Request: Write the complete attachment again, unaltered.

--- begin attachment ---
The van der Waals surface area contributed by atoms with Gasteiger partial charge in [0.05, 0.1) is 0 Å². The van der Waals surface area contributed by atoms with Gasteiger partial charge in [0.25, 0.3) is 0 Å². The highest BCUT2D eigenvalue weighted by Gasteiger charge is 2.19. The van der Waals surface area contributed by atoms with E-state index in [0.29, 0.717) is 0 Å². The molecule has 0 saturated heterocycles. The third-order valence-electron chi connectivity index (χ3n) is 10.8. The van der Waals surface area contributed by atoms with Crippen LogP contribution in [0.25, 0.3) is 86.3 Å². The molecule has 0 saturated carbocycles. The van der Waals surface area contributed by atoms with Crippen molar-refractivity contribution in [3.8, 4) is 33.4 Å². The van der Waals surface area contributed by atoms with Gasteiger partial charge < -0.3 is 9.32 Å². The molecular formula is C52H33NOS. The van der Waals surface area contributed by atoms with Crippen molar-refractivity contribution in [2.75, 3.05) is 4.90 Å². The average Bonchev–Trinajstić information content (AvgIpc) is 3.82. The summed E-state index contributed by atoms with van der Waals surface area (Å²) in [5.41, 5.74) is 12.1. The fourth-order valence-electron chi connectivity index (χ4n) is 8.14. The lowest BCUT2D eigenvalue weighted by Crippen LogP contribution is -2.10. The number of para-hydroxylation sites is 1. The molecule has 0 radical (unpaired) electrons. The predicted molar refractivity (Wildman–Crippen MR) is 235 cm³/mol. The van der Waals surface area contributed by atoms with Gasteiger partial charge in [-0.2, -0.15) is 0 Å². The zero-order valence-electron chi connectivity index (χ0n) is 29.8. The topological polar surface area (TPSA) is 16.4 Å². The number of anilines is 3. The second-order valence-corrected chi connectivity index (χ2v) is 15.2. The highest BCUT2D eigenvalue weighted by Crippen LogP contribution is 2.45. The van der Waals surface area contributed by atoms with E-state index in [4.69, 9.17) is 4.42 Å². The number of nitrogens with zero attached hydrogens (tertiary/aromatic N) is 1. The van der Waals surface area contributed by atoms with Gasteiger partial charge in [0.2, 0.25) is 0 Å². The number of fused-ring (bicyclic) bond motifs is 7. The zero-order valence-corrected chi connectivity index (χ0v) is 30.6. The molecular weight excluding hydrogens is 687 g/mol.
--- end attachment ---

The van der Waals surface area contributed by atoms with Gasteiger partial charge in [0.05, 0.1) is 0 Å². The van der Waals surface area contributed by atoms with Gasteiger partial charge in [0.25, 0.3) is 0 Å². The highest BCUT2D eigenvalue weighted by Gasteiger charge is 2.19. The van der Waals surface area contributed by atoms with E-state index in [0.29, 0.717) is 0 Å². The molecule has 0 saturated heterocycles. The third-order valence-electron chi connectivity index (χ3n) is 10.8. The van der Waals surface area contributed by atoms with Crippen LogP contribution in [0.25, 0.3) is 86.3 Å². The molecule has 0 saturated carbocycles. The van der Waals surface area contributed by atoms with Crippen molar-refractivity contribution in [3.8, 4) is 33.4 Å². The van der Waals surface area contributed by atoms with Gasteiger partial charge < -0.3 is 9.32 Å². The molecular formula is C52H33NOS. The van der Waals surface area contributed by atoms with Crippen molar-refractivity contribution in [2.75, 3.05) is 4.90 Å². The average Bonchev–Trinajstić information content (AvgIpc) is 3.82. The summed E-state index contributed by atoms with van der Waals surface area (Å²) in [5.41, 5.74) is 12.1. The fourth-order valence-electron chi connectivity index (χ4n) is 8.14. The lowest BCUT2D eigenvalue weighted by Crippen LogP contribution is -2.10. The number of para-hydroxylation sites is 1. The molecule has 0 radical (unpaired) electrons. The predicted molar refractivity (Wildman–Crippen MR) is 235 cm³/mol. The van der Waals surface area contributed by atoms with Gasteiger partial charge in [-0.2, -0.15) is 0 Å². The zero-order valence-electron chi connectivity index (χ0n) is 29.8. The topological polar surface area (TPSA) is 16.4 Å². The number of anilines is 3. The second-order valence-corrected chi connectivity index (χ2v) is 15.2. The highest BCUT2D eigenvalue weighted by Crippen LogP contribution is 2.45. The van der Waals surface area contributed by atoms with E-state index in [4.69, 9.17) is 4.42 Å². The number of nitrogens with zero attached hydrogens (tertiary/aromatic N) is 1. The van der Waals surface area contributed by atoms with Gasteiger partial charge in [0.2, 0.25) is 0 Å². The number of fused-ring (bicyclic) bond motifs is 7. The zero-order valence-corrected chi connectivity index (χ0v) is 30.6. The molecular weight excluding hydrogens is 687 g/mol.